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Tuesday, 30 October 2012
Page: 12652


Mr CHRISTENSEN (Dawson) (22:10): On the morning of 15 February 2008 a disaster was unfolding in Mackay, North Queensland. An extraordinary amount of rain fell in a six-hour period in what was later described as one-in-200-year flood event. It resulted obviously in widespread floodwaters, ruining homes across the city. Again, in 2011, North Queenslanders suffered disaster at the hands of Cyclone Yasi, the worst cyclone to hit Queensland in almost 100 years. But the disaster unfolding in North Queensland today is no less a disaster than those two events. The insurance disaster choking North Queensland this year is the unreasonable and unconscionable actions of insurance companies to whom the Gillard Labor government has given free rein.

Whether home owners want it or not—whether they need it or not—they are having outrageously expensive flood insurance thrust upon them. Homes in West Mackay and Home Hill with insurance premiums of $1,700 last year are paying more than $3,000 this year. In Mackay, the QBE's premium increase this year has gone from $135.73 a month to $253.38 per month—an 87 per cent increase.

But they are the lucky ones. An Allianz home and contents insurance premium in Andergrove went from $94 a month last year to $356 a month this year—that is almost a four-fold increase. The premium for a Mackay home went from $1,992 last year to a price-gouging $8,133 this year—more than triple in a single year, and that is for a house that didn't even flood in the one-in-200-year flood event in 2008. A two-bedroom Mackay house with a premium of $2,642 last year went to $13,616 this year. The owner has not paid it because she cannot find that much money.

Home owners are considering dropping cover altogether. But unit owners are compelled by law to have strata title insurance. A set of units in Bowen has seen their premiums rise from $6,668 in 2009 to $48,000 in 2012, with the cyclone excess rising from $100 to $10,000. Mark Faulkner has a property in a five-level residential building in Mackay, where the insurance premium went from $25,000 in one year to $102,000 the next.

There is also the bizarre case where Mackay resident Karen Leibie is wondering what her insurance premium bill will be when it arrives in a month's time. In the past three years, her insurance bill has risen from $600 to $1,100 and then to $2,200. And what is it for? A shared driveway—just a driveway.

What is a greater disaster for North Queensland is a complete market failure. When we are seeing homes in Townsville being charged premiums of $20,000 and a home in Ingham charged $26,000, we have market failure. My colleague, the member for Leichhardt, reports that a guest house cannot get insurance at all after 13 rejections and the bank is now asking them to 'show cause'. Faced with a 324 per cent insurance premium increase for Seastar Apartments, Whitsunday resident Margaret Shaw, who lives there, sought alternative cover from QBE, AMP, CHU, Chubb, QUS, Zurich, Allianz, Wesfarmers-Lumley and Vero. None were prepared to quote for North Queensland or for properties of that value except Vero, who offered the same ridiculously high premium as SUU but with a $100,000 cyclone excess.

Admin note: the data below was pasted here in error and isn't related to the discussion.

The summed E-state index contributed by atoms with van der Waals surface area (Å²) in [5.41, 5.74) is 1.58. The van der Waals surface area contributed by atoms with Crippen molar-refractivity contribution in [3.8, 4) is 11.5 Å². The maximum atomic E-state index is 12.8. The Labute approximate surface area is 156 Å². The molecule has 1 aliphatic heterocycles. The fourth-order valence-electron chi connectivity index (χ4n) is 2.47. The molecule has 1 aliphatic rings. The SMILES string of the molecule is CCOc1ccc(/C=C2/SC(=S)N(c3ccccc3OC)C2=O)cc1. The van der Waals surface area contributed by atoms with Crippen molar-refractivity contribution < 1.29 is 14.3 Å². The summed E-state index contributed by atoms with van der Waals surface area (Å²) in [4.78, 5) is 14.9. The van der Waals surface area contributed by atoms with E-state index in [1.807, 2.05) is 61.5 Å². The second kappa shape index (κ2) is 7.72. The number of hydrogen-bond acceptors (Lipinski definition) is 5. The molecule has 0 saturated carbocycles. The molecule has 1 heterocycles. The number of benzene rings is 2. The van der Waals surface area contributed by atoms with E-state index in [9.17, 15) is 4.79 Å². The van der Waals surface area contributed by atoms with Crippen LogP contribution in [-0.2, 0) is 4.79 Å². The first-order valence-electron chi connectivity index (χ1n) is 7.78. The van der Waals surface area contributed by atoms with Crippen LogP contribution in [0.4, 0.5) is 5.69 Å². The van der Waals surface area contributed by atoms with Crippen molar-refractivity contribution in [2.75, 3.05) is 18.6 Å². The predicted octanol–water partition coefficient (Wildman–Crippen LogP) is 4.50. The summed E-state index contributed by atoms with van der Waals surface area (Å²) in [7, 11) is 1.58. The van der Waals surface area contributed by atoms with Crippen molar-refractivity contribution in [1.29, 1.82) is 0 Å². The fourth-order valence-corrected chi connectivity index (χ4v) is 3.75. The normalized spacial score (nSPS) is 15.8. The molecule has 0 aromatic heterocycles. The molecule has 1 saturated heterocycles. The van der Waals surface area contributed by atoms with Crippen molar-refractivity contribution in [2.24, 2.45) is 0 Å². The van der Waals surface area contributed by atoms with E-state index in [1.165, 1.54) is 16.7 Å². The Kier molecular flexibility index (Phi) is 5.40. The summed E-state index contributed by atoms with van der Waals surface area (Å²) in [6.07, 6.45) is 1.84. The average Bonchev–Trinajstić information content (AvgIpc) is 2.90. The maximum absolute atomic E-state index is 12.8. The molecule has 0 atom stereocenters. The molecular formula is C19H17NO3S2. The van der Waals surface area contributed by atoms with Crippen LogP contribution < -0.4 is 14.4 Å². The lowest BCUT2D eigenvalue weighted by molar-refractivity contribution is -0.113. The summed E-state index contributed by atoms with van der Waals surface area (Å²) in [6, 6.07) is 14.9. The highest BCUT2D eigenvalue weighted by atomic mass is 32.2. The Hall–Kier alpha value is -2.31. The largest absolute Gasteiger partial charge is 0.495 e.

The House of Representatives Standing Committee on Social Policy and Legal Affairs held an inquiry into strata title insurance affordability last year. Shamefully, the only recommendation the government adopted was one that handballs the problem to the state government, while the other one was the commissioning of a government actuary report on insurance in North Queensland The report they did, though, was nothing more than a regurgitation of the Insurance Council of Australia propaganda that has failed to fool North Queenslanders who have had their budgets gouged by insurance companies for the past two years. The report says, basically, 'I have not found that insurers have been price gouging.' My response is, 'Because you did not look.' Responding to the report, one of the tireless workers in my electorate on this issue, Lester Riley, wrote:

You have totally misrepresented the situation existing in the actual marketplace. The phrases used in the report have all been heard before from the insurance companies but that does not mean that they are truthful.

Lester is a self-funded retiree, and he says:

I am watching my life savings and value of the property I live in continue to decline at an alarming rate.

Lester and Margaret Shaw have proposed further ways for the government and insurance companies to solve this issue, and one of those is something the government did not implement, which is the expansion of the Australian Reinsurance Pool Corporation that John Howard set up to avoid market failure for terrorism insurance in the wake of the 2001 terrorist attacks. The government did not want to use the fund to avoid market failure in North Queensland, but, as my colleague, the member for Herbert, points out, it did not stop— (Time expired)